In large parts of the world there is much consensus: History lessons should help students to become responsibly acting citizens. For the same purpose a lot of countries around the globe have even adopted a new school subject: Civic Education. Which are the main obstacles? How should history classes be structured and practice in order to reach this aim?
Social science, education and history didactics research on youth and history teaching found out:
1) Curricula concentrating mainly on national history could partly be globalized.
2) In heterogeneous classrooms with multiple cultures teachers better know about their students’ life-worlds in order to choose meaningful topics of the past with questions of today.
3) Historical thinking is not innate, it is to be learned for combining and evaluating the past, present and future.
4) Digitalization in the classroom is often opposed, but critical digital literacy has to be taught.
Carla L. Peck, University of Alberta – Simultaneous interpretation
Does history education have an effect on citizenship practices?
Citizenship education, which has as its central goal the creation of “good” citizens, has been a central justification for the teaching of history for decades. Politicians, pundits, and educators alike lament the (perceived) lack of youth engagement in citizenship activities such as voting and participating in formal political activities, and often point to deficits in youth’s historical knowledge as a central cause for this disengagement. But, what evidence is there that “more history” actually leads to “good” citizens? Might some approaches to teaching history be more effective than others for promoting critical and active citizen engagement? And if so, how might we know? In this keynote presentation, I call for a research program to explore such questions and begin to sketch how we might uncover the effects, if any, of history education on future citizenship practices.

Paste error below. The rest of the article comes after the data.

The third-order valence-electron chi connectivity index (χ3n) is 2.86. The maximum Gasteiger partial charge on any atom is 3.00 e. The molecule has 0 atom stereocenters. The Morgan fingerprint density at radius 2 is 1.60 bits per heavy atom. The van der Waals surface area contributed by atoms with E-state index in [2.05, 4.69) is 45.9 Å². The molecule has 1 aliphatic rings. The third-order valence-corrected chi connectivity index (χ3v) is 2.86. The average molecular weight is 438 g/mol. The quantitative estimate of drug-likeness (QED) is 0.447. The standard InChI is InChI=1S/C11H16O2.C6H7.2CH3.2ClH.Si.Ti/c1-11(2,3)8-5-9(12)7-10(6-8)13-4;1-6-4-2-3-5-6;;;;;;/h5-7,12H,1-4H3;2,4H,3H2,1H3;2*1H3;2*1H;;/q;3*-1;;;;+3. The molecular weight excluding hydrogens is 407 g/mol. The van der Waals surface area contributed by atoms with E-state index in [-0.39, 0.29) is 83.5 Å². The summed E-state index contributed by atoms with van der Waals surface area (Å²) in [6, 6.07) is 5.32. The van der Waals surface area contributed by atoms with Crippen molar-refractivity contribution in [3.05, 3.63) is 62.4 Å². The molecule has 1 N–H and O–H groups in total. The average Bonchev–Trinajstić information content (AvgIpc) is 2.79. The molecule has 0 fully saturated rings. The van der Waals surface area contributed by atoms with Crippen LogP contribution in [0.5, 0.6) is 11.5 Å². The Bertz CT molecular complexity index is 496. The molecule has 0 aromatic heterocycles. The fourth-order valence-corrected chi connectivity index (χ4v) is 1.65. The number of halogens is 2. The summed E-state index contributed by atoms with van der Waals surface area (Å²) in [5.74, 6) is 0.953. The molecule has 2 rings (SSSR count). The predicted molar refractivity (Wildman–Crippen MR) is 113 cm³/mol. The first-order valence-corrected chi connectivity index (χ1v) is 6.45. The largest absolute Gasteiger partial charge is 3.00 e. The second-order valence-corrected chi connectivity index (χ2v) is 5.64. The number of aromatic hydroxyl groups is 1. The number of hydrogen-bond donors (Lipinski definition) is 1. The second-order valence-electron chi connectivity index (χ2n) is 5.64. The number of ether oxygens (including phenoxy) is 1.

Benjamin Lille, Université Laval and Jean-François Gosselin, Marcelle-Mallet Secondaire privé
The effects of an authentic maker pedagogical sequence on high school students’ historical thinking competency